From the mid-16th century French protestant refugee craftsmen settled in London where they enjoyed freedom of worship and the opportunity to practise their skills. The patronage of goldsmiths in war-torn France in the late 17th century was forbidden by the French King Louis XIV. Renewed persecution of the Huguenots, as French protestants were known, resulted in an increased exodus of talent that joined already established networks of craftsmen in London. Although in the late 17th century the first generation silversmiths introduced new forms of secular plate and high quality workmanship, the second generation craftsmen, Paul de Lamerie and Paul Crespin achieved an even greater reputation. Their skills appealed to a wide range of contemporary patrons.
Whereas first generation smiths made for aristocratic patrons including George Booth, 2nd Earl of Warrington and William Cavendish, 1st Duke of Devonshire, the second generation craftsmen made for a wider circle including their fellow craftsmen. The network which the Huguenot silversmiths maintained amongst their own community and the care with which they nurtured their patrons, created a monopoly which provoked a hostile reaction from native silversmiths. In order to sustain their own business, the native smiths often employed Huguenot journeymen who gradually infiltrated the London workforce. The remarkable three generation dynasty of Courtauld family silversmiths is a tribute to the tenacity with which the Huguenot craftsmen and women maintained their place at the centre of this skilled workforce.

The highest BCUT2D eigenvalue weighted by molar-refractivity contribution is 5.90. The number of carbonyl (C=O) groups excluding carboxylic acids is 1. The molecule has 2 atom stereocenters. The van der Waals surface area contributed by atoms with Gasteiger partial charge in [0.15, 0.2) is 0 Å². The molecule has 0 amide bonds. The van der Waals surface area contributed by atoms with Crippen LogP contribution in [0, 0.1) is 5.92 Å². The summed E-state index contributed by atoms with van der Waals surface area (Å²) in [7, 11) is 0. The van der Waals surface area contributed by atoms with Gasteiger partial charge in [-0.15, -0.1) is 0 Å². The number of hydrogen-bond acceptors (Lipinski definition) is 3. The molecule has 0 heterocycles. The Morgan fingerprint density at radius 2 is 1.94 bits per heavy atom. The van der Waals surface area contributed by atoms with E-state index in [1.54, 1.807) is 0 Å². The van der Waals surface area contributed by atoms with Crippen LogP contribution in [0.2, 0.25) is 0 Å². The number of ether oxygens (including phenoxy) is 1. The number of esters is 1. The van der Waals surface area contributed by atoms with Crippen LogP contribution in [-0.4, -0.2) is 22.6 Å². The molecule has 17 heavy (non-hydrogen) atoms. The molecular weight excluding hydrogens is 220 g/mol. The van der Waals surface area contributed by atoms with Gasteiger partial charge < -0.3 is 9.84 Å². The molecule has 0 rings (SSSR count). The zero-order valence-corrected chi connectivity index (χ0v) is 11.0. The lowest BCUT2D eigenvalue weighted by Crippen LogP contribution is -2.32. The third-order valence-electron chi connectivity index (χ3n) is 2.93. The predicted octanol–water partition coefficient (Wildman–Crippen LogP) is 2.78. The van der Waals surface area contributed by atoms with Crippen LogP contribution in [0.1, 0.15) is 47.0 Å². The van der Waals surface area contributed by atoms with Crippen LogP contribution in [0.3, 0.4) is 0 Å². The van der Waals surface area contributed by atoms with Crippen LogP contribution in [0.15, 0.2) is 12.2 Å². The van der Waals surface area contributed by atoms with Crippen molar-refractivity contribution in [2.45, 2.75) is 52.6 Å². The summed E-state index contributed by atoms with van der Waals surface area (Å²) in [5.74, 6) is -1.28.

Tessa Murdoch’s PhD "Huguenot artists, designers and craftsmen in Great Britain and Ireland, 1680-1760," University of London, 1982, fed into the Museum of London exhibition The Quiet Conquest: The Huguenots 1685-1985. Elected Fellow of the Society of Antiquaries in 1988, she joined V&A Furniture and Woodwork in 1990 assisting with research for the acclaimed British Galleries. In 2002 she was appointed Deputy Keeper, Sculpture, Metalwork, Ceramics and Glass and Head of Metalwork.
She was lead curator for the V&A’s 2005 Sacred Silver and Stained Glass Galleries and the 2009 Rosalinde and Arthur Gilbert Galleries. Publications include Noble Households: Eighteenth Century Inventories of Great English Houses (2006) and Beyond the Border: Huguenot Goldsmiths in Northern Europe and North America (2008). For the 2012/2013 exchange of exhibitions between the V&A and the Moscow Kremlin Museums she co-edited The Golden Age of the English Court from Henry VIII to Charles I, Moscow, 2012, and London, 2013, Treasures of the Royal Courts:Tudors, Stuarts & the Russian Tsars. Going for Gold: Craftsmanship and Collecting of Gold Boxes (2014), the proceedings of a V&A/Wallace Collection conference held in 2010, was co-edited with Heike Zech. In September 2015, she co-edited and contributed on sculpture and clocks to Burning Bright: Essays in honour of David Bindman published by UCL Press and available for download. She curated an exhibition of Musical Clocks in 2013 for Handel House Museum. Recent acquisitions by Huguenot craftsmen include for the Rosalinde and Arthur Gilbert Collection include a royal Christening gift purchased at TEFAF Maastricht in 2014 and for the V&A a royal mantel clock, purchased at Masterpiece, London, 2016.
Pictured: Tureen (Detail), 1751-52, Samuel Courtauld I, The Courtauld Gallery